This guest post giving us an update on the back-and-forth with splitting insulin pen boxes is written by Megumi Howard. She is a licensed pharmacist in Japan and is currently in her last year of pharmacy school at Nova Southeastern University. Take it away Megumi!
Splitting insulin boxes has been an extremely confusing topic for community pharmacists. Before all this confusion started, insulin pens were dispensed based on how many pens would last for the corresponding days’ supply allowed by each patient's plan limitation.
When plan limitations were exceeded, pharmacies had to break up insulin boxes to provide the appropriate quantity or adjust the days’ supply to not break boxes. Pharmacies had different policies and procedures in place (or none at all) for how to handle this situation, leading to variation in practice.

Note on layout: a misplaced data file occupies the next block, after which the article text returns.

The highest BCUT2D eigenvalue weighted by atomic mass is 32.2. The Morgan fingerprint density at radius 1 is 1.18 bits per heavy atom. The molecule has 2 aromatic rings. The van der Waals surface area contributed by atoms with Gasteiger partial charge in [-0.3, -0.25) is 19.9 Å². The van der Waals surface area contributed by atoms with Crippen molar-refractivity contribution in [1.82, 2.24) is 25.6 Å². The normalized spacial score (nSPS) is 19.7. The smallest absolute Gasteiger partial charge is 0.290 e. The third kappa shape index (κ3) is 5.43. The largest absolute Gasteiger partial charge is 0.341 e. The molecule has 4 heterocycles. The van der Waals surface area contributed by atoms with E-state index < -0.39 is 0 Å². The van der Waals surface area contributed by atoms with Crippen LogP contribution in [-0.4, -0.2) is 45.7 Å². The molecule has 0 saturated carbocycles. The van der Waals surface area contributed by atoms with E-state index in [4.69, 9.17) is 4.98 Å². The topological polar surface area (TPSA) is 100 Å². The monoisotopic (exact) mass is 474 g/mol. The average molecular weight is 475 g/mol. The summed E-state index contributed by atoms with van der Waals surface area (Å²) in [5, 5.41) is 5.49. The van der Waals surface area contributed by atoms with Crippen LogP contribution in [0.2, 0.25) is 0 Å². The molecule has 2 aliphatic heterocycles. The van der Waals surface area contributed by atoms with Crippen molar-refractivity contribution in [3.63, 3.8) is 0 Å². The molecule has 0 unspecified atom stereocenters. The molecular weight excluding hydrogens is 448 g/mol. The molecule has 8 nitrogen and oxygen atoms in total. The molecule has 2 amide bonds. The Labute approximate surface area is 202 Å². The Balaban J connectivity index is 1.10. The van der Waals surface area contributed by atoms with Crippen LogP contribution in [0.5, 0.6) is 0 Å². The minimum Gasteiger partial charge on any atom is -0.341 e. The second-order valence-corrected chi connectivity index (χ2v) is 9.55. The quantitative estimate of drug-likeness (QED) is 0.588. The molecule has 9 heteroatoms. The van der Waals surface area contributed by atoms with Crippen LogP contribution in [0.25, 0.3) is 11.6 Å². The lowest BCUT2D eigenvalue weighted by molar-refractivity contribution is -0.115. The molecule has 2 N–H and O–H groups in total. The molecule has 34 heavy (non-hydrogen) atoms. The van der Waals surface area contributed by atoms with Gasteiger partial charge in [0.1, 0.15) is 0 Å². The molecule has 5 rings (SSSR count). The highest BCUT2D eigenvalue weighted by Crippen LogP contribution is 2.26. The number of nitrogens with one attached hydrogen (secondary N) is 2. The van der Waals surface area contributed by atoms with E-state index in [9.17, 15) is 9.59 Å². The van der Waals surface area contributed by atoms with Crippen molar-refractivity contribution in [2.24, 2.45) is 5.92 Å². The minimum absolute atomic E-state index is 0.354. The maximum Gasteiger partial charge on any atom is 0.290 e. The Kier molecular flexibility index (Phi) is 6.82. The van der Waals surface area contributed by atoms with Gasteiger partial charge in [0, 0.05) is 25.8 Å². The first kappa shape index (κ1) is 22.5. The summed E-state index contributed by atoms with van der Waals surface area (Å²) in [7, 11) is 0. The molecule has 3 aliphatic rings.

After Walgreens was accused of fraud for falsely understating the days’ supply and reached a $269.2 million settlement, retail pharmacies quickly rewrote their policies and started breaking boxes to dispense a more accurate quantity of insulin. By the time we thought the argument was settled, the FDA decided to jump in and stir the situation up even more by requesting not to break insulin boxes for safety purposes.
So where does all this leave us?
First, let’s go through the timeline of events so you can get the full background.